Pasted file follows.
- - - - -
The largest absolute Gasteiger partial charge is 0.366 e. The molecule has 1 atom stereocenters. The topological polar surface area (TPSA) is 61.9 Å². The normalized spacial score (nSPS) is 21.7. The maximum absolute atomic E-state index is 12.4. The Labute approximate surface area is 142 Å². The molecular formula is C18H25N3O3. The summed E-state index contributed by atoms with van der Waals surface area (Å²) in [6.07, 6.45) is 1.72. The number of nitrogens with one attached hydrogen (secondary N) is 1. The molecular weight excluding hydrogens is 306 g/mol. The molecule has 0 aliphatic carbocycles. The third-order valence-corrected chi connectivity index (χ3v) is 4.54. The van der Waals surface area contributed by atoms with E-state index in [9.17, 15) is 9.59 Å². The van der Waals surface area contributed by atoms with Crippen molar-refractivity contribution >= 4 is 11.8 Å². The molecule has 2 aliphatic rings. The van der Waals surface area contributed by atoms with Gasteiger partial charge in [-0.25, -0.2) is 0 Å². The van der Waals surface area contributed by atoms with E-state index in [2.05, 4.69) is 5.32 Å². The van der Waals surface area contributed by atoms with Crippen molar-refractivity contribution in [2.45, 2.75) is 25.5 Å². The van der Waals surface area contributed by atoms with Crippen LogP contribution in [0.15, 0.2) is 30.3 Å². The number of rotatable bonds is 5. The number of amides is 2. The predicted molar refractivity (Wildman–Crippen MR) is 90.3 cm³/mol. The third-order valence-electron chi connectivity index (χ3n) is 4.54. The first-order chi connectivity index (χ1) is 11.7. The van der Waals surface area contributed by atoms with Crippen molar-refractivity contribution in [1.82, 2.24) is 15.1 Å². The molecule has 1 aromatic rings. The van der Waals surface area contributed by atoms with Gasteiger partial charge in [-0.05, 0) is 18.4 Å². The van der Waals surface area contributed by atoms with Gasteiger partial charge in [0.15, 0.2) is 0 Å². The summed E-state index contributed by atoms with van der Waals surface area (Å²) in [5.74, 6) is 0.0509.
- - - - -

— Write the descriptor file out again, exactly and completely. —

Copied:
The largest absolute Gasteiger partial charge is 0.366 e. The molecule has 1 atom stereocenters. The topological polar surface area (TPSA) is 61.9 Å². The normalized spacial score (nSPS) is 21.7. The maximum absolute atomic E-state index is 12.4. The Labute approximate surface area is 142 Å². The molecular formula is C18H25N3O3. The summed E-state index contributed by atoms with van der Waals surface area (Å²) in [6.07, 6.45) is 1.72. The number of nitrogens with one attached hydrogen (secondary N) is 1. The molecular weight excluding hydrogens is 306 g/mol. The molecule has 0 aliphatic carbocycles. The third-order valence-corrected chi connectivity index (χ3v) is 4.54. The van der Waals surface area contributed by atoms with E-state index in [9.17, 15) is 9.59 Å². The van der Waals surface area contributed by atoms with Crippen molar-refractivity contribution >= 4 is 11.8 Å². The molecule has 2 aliphatic rings. The van der Waals surface area contributed by atoms with Gasteiger partial charge in [-0.25, -0.2) is 0 Å². The van der Waals surface area contributed by atoms with E-state index in [2.05, 4.69) is 5.32 Å². The van der Waals surface area contributed by atoms with Crippen molar-refractivity contribution in [2.45, 2.75) is 25.5 Å². The van der Waals surface area contributed by atoms with Crippen LogP contribution in [0.15, 0.2) is 30.3 Å². The number of rotatable bonds is 5. The number of amides is 2. The predicted molar refractivity (Wildman–Crippen MR) is 90.3 cm³/mol. The third-order valence-electron chi connectivity index (χ3n) is 4.54. The first-order chi connectivity index (χ1) is 11.7. The van der Waals surface area contributed by atoms with Crippen molar-refractivity contribution in [1.82, 2.24) is 15.1 Å². The molecule has 1 aromatic rings. The van der Waals surface area contributed by atoms with Gasteiger partial charge in [-0.05, 0) is 18.4 Å². The van der Waals surface area contributed by atoms with Gasteiger partial charge in [0.15, 0.2) is 0 Å². The summed E-state index contributed by atoms with van der Waals surface area (Å²) in [5.74, 6) is 0.0509.